NCPA - National Center for Policy Analysis


March 24, 2008

Witnesses to murders and other violent crimes refuse to cooperate in law enforcement investigations with such regularity that their silence is driving down the rate of solved murders throughout the country, police officials say.

For example:

  • According to a survey of 76 police agencies released this month by the Police Executive Research Forum, a national police advocacy group, 78 percent cited a decreased willingness to testify among witnesses and 45 percent reported a drop in the rate of solved cases.
  • Even as violent crime plunged to historic lows during the past decade, authorities say the murder clearance rate also dropped -- from a high of 69 percent in 1998 to 60 percent in 2006, the last full year measured by the FBI (a case is cleared when there is an arrest, the suspect is charged and the case is referred for prosecution).

FBI spokesman John Miller says criminals have successfully "marketed a climate of fear" in some places to silence potential witnesses.  Cities in which police cite persistent problems with witness cooperation:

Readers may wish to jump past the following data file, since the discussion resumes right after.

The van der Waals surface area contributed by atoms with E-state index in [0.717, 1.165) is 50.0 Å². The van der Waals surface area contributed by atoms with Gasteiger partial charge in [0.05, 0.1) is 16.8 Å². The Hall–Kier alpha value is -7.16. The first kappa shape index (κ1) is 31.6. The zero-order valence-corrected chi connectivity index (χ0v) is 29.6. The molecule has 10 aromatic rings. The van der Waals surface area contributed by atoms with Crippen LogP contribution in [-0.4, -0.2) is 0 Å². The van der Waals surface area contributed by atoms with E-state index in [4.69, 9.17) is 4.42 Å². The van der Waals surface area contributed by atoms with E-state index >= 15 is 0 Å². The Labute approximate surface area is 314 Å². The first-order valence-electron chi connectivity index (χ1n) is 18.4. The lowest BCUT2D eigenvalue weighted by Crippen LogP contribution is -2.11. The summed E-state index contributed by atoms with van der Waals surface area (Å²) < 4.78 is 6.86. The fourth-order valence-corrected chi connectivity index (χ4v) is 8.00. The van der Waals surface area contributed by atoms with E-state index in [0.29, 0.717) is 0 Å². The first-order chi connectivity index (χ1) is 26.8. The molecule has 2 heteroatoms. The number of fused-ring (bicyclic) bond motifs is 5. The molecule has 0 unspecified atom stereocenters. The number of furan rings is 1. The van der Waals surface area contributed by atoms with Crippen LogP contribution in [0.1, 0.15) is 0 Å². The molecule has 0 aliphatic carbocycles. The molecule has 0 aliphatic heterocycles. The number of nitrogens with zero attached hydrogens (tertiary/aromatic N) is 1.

• In Minneapolis, Police Chief Tim Dolan says investigators encounter reluctant witnesses in 30 percent of murder investigations and more than 5o percent of other violent crime inquiries.
  • In Washington, incidents of witness intimidation were up 45 percent last year, says Cynthia Wright, chief of the local U.S. attorney's Victim-Witness Assistance Unit.
  • In Boston, Police Commissioner Ed Davis says witnesses' fear of retaliation was directly related to low murder clearance rates that hovered near 38 percent in 2006.
  • To bolster public cooperation, Davis says the department installed an anonymous text-messaging system last year. It strips off the identity of the senders, who provide initial leads in building criminal cases.

Source: Kevin Johnson, "Witness Troubles Stymie Police," USA Today, March 23, 2008.

For text: 


Browse more articles on Government Issues